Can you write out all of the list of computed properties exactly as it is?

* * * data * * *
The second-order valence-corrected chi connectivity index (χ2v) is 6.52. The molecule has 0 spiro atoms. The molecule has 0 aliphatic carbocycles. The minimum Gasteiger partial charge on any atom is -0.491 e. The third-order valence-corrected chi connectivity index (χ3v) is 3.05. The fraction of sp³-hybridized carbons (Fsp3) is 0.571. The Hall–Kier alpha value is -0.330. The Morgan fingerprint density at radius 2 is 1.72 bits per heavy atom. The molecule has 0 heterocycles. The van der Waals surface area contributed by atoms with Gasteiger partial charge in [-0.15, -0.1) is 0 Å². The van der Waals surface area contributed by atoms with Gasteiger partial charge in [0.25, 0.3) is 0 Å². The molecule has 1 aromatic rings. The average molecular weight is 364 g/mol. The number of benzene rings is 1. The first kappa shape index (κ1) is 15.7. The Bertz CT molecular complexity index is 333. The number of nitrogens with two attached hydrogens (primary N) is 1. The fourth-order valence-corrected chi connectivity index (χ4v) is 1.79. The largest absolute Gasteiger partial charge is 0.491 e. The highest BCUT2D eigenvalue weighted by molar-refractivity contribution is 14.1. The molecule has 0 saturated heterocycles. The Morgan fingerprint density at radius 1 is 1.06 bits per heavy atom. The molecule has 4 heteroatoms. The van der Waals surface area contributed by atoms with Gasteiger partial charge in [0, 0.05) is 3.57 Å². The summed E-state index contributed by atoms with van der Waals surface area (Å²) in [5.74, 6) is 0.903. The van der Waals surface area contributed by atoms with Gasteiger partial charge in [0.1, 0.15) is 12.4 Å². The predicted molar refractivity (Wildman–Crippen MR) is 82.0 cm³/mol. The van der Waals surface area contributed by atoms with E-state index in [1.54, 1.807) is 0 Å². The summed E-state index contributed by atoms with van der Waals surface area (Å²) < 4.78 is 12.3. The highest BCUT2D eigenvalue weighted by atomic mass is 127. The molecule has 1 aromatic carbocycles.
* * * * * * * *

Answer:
The second-order valence-corrected chi connectivity index (χ2v) is 6.52. The molecule has 0 spiro atoms. The molecule has 0 aliphatic carbocycles. The minimum Gasteiger partial charge on any atom is -0.491 e. The third-order valence-corrected chi connectivity index (χ3v) is 3.05. The fraction of sp³-hybridized carbons (Fsp3) is 0.571. The Hall–Kier alpha value is -0.330. The Morgan fingerprint density at radius 2 is 1.72 bits per heavy atom. The molecule has 0 heterocycles. The van der Waals surface area contributed by atoms with Gasteiger partial charge in [-0.15, -0.1) is 0 Å². The van der Waals surface area contributed by atoms with Gasteiger partial charge in [0.25, 0.3) is 0 Å². The molecule has 1 aromatic rings. The average molecular weight is 364 g/mol. The number of benzene rings is 1. The first kappa shape index (κ1) is 15.7. The Bertz CT molecular complexity index is 333. The number of nitrogens with two attached hydrogens (primary N) is 1. The fourth-order valence-corrected chi connectivity index (χ4v) is 1.79. The largest absolute Gasteiger partial charge is 0.491 e. The highest BCUT2D eigenvalue weighted by molar-refractivity contribution is 14.1. The molecule has 0 saturated heterocycles. The Morgan fingerprint density at radius 1 is 1.06 bits per heavy atom. The molecule has 4 heteroatoms. The van der Waals surface area contributed by atoms with Gasteiger partial charge in [0, 0.05) is 3.57 Å². The summed E-state index contributed by atoms with van der Waals surface area (Å²) in [5.74, 6) is 0.903. The van der Waals surface area contributed by atoms with Gasteiger partial charge in [0.1, 0.15) is 12.4 Å². The predicted molar refractivity (Wildman–Crippen MR) is 82.0 cm³/mol. The van der Waals surface area contributed by atoms with E-state index in [1.54, 1.807) is 0 Å². The summed E-state index contributed by atoms with van der Waals surface area (Å²) < 4.78 is 12.3. The highest BCUT2D eigenvalue weighted by atomic mass is 127. The molecule has 1 aromatic carbocycles.